What is the best approach for these tournaments? You should aggressively try to accumulate chips until the point where the players will agree to chop up the prize pool. This means taking risks and possibly busting out early in the tournament. The idea is to make a lot of moves and take shots, rather than just wait for good cards. “Fold equity,” which comes only from betting or raising, is a major factor in these tournaments.

Preflop, it usually means open-raising or folding, rather than open-limping. When you open from late position, it must be for a raise. You don’t want players to get good pot odds, and call and take a flop. You should tend to reraise a preflop raiser, not simply cold-call, if you like your hand and/or your position. On the flop, you should oftentimes play a big draw as if it were the nuts. A flush draw with a straight draw is a through ticket; you should go all in if the pot size is a significant percentage of your stack. You will usually win the pot right away. Otherwise, see it as an opportunity to double your stack. In a cash game, a common and expensive mistake that players make is losing their stack on one-pair hands post-flop. But in freeroll tournaments, you need to be willing to go broke with top pair if, by winning, you can significantly increase your stack. Post-flop, the pot odds have to be balanced by the opportunities to double or triple your stack and significantly increase your likelihood of getting to the chop.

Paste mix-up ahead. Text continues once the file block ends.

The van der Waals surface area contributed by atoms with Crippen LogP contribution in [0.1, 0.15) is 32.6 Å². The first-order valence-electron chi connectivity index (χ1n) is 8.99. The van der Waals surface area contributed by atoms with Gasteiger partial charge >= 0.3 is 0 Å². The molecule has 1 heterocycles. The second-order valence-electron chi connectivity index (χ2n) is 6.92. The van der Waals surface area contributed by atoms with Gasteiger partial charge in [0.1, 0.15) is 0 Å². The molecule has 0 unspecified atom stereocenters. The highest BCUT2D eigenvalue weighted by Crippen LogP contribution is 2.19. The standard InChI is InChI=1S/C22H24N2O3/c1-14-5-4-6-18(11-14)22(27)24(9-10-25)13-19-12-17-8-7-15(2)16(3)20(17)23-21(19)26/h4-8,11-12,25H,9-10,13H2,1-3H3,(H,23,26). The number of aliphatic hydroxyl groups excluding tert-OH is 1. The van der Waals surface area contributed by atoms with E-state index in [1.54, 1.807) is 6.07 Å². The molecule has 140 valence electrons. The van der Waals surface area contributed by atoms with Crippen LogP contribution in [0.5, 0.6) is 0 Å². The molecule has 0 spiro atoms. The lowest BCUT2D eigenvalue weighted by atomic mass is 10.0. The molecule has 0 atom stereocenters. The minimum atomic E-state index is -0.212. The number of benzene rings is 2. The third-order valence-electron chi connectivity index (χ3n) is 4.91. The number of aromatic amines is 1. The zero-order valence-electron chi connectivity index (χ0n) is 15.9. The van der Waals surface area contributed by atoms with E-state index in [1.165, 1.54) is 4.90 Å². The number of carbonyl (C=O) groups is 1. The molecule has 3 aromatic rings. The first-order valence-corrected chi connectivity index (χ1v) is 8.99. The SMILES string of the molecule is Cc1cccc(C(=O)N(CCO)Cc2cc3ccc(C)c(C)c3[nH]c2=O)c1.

Can you give an example of risky play resulting in success? Jim was in a freeroll with a stack of 7,000 when the average stack was around 15,000. He had a suited ace and limped in behind two other players. The flop was K-Q-9 with two of his suit, giving him the nut-flush draw with an ace overcard. The big blind went all in with a smaller stack. The next player went all in with a stack equal to his. The other player folded. At this point, there was 12,000 in the pot. Jim had nine outs to the nut flush, which he probably would need to win. With two cards to come, he was about a 2-1 underdog to make his hand by the river. The pot odds were less than this. Furthermore, he was getting no implied odds (additional chips won if he made his hand), since he would be all in. By cash-game criteria, he should fold. Nevertheless, he called, because winning would give him a chip stack of almost 20,000, which would likely enable him to reach the money.